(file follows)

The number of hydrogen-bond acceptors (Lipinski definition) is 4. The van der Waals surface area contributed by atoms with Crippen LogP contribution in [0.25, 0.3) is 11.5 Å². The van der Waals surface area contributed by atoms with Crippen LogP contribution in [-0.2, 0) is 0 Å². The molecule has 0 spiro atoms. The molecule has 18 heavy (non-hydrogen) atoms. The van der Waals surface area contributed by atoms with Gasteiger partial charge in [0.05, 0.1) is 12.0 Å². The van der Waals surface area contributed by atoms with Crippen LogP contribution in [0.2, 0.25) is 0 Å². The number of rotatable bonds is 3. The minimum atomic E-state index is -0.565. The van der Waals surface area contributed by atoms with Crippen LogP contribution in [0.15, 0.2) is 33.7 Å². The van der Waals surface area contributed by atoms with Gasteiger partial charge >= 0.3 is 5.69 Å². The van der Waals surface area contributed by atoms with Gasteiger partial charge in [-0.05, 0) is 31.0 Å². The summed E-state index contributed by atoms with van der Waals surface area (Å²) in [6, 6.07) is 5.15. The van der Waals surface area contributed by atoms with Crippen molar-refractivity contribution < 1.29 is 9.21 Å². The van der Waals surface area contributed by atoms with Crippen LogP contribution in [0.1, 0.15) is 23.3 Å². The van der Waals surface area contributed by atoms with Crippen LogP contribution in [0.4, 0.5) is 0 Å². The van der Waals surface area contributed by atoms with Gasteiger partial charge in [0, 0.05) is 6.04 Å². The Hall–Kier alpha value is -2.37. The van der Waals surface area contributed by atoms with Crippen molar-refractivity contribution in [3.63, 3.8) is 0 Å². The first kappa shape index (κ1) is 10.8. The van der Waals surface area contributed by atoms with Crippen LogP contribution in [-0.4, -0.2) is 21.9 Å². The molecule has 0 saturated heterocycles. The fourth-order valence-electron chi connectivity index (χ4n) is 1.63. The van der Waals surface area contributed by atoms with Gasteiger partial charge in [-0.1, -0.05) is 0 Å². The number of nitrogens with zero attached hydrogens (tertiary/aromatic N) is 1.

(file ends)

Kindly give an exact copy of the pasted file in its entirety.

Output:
The number of hydrogen-bond acceptors (Lipinski definition) is 4. The van der Waals surface area contributed by atoms with Crippen LogP contribution in [0.25, 0.3) is 11.5 Å². The van der Waals surface area contributed by atoms with Crippen LogP contribution in [-0.2, 0) is 0 Å². The molecule has 0 spiro atoms. The molecule has 18 heavy (non-hydrogen) atoms. The van der Waals surface area contributed by atoms with Gasteiger partial charge in [0.05, 0.1) is 12.0 Å². The van der Waals surface area contributed by atoms with Crippen LogP contribution in [0.2, 0.25) is 0 Å². The number of rotatable bonds is 3. The minimum atomic E-state index is -0.565. The van der Waals surface area contributed by atoms with Crippen LogP contribution in [0.15, 0.2) is 33.7 Å². The van der Waals surface area contributed by atoms with Gasteiger partial charge >= 0.3 is 5.69 Å². The van der Waals surface area contributed by atoms with Gasteiger partial charge in [-0.05, 0) is 31.0 Å². The summed E-state index contributed by atoms with van der Waals surface area (Å²) in [6, 6.07) is 5.15. The van der Waals surface area contributed by atoms with Crippen molar-refractivity contribution < 1.29 is 9.21 Å². The van der Waals surface area contributed by atoms with Crippen LogP contribution in [0.1, 0.15) is 23.3 Å². The van der Waals surface area contributed by atoms with Crippen LogP contribution in [0.4, 0.5) is 0 Å². The van der Waals surface area contributed by atoms with Gasteiger partial charge in [0, 0.05) is 6.04 Å². The Hall–Kier alpha value is -2.37. The van der Waals surface area contributed by atoms with Crippen molar-refractivity contribution in [3.63, 3.8) is 0 Å². The first kappa shape index (κ1) is 10.8. The van der Waals surface area contributed by atoms with Crippen LogP contribution in [-0.4, -0.2) is 21.9 Å². The molecule has 0 saturated heterocycles. The fourth-order valence-electron chi connectivity index (χ4n) is 1.63. The van der Waals surface area contributed by atoms with Gasteiger partial charge in [-0.1, -0.05) is 0 Å². The number of nitrogens with zero attached hydrogens (tertiary/aromatic N) is 1.